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The mission of the Center for American Progress, Washington, D.C.’s most influential liberal think tank, is unlikely to change when John Podesta, its founder and CEO, steps down Nov. 1, but some Democrats worry the group’s star power might fade.
In Democratic circles, there is no shortage of praise for Neera Tanden, CAP’s president-in-waiting. But her behind-the-scenes demeanor, which allowed her to keep a low profile outside the Beltway even as she held some of Washington’s most influential positions, could be a detriment in her new role, where swagger and donor appeal are critical traits.
“She’s just not Podesta,” one Democratic lobbyist said. “I think the best days of CAP are behind them. ... Between the Obama brand going down, the recession and [Podesta’s] lack of involvement, I think the corporate dollars are going to be very hard to come by.”
“When Podesta speaks, everybody listens, and it is going to take Neera some time to develop that gravitas,” a Democratic communications consultant and former Hill staffer told Roll Call. “The loss of John is significant ... he’s kind of like the lifeblood of the place.”
Doug Thornell, a former aide to Rep. Chris Van Hollen (D-Md.) who is now at the political consulting firm SKDKnickerbocker, calls Podesta “the Steve Jobs of Democratic politics.”
That’s a tough act to follow, but Jennifer Palmieri, president of the Center for American Progress Action Fund, the organization’s sister advocacy nonprofit, rejects any notion Tanden is not up for it.
“Anyone who says that doesn’t know Neera Tanden,” she said, adding that Podesta will still do events for the advocacy and educational arms of the organization.
Democrats look to Tanden as a kind of generational bridge — a former aide in both the Clinton and Obama administrations with a hard-knock upbringing and a fierce commitment to President Barack Obama’s health care overhaul. She helped craft the law as a senior adviser for health care reform at the Department of Health and Human Services and now sits on the board of a nonprofit, Know Your Care/Protect Your Care, that is dedicated to defending the law against Republican attacks.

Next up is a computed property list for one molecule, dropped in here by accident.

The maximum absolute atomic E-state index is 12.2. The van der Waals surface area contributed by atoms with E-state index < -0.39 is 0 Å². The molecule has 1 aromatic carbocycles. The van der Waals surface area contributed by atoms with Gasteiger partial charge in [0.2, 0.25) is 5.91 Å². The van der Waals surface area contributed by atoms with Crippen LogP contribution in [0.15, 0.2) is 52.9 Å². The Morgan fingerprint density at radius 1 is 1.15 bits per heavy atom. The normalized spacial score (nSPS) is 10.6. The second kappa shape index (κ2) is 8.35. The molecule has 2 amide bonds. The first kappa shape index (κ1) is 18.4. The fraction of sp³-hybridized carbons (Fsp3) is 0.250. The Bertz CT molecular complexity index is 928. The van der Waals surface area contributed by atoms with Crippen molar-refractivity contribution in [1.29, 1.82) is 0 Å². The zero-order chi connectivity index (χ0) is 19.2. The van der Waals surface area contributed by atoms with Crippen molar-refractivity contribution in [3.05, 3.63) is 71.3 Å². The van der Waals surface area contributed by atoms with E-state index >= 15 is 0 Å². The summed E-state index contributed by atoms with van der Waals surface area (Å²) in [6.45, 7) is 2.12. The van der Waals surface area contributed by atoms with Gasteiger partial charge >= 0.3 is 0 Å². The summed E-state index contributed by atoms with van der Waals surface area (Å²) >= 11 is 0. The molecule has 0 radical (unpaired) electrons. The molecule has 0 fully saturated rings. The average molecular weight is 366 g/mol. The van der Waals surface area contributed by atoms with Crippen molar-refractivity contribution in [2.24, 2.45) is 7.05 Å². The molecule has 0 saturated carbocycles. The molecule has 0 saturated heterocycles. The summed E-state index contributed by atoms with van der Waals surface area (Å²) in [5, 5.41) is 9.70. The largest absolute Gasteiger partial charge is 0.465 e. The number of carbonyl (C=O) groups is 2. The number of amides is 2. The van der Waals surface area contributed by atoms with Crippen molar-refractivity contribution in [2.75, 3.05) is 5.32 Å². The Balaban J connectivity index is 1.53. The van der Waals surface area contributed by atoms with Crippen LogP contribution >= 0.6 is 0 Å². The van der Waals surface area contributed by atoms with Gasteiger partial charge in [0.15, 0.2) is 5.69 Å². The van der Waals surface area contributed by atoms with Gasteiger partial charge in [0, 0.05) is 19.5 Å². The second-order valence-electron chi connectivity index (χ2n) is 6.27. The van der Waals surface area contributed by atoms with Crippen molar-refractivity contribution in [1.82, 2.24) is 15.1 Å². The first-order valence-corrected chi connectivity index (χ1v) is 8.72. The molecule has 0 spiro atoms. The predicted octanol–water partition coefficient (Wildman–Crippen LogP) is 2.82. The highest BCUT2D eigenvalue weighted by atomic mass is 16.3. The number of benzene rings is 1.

Podesta will remain as chairman of the CAP board, a nonexecutive position, while stepping back from the daily activities of the organization. In a note to CAP employees Monday he said he would remain involved in fundraising, but it is not clear to what extent. Several Democratic lobbyists, who refused to be identified because they were not at liberty to discuss client deliberations, said corporate donors are beginning to question whether to support the group because it seems to be losing clout.
“By pulling out of the day-to-day, I will be able to pursue two parallel objectives,” Podesta wrote. “Inside CAP, I intend to use this greater time and latitude to play an instrumental role in planning CAP’s strategic growth, increasing our financial support, and drawing new initiatives into the organization. On the outside, I will continue teaching as a visiting professor at Georgetown University Law Center and working part-time as an uncompensated senior advisor at the State Department.”
Podesta began advising Secretary of State Hillary Rodham Clinton on foreign policy issues last month, a State Department official told Foreign Policy magazine.
The transition in leadership at CAP had been in the works for several months and was timed so the organization could begin the election year with the new team in place and with a whole year to prepare policy ideas for the next Congress.
“I consider Neera the best and the brightest coming out of the Clinton world. She has a very clear perspective of all the issues,” said Jimmy Ryan, a former chief counsel to Senate Majority Leader Harry Reid (D-Nev.) now at the lobbying firm Elmendorf Ryan. “In the absence of great new ideas, it’s important to have groups out there that are focusing not on campaigns but on pulling together policy ideas.”
Podesta, who served as President Bill Clinton’s last chief of staff, founded CAP in 2003. The think tank served as an unofficial Democratic policy headquarters during the George W. Bush years and later became an ally of the Obama administration.
He led Obama’s White House transition team, and when the new president took office, about one-third of CAP’s staff flocked to the administration, including Gene Sperling, director of the National Economic Council, and Gayle Smith, senior director at the National Security Council.
Still, some Democratic lobbyists remain impressed by the talent the organization has been able to attract and keep.
“A lot of people thought that CAP was going to disappear when Democrats reclaimed the White House,” one such lobbyist noted. “They are still here.”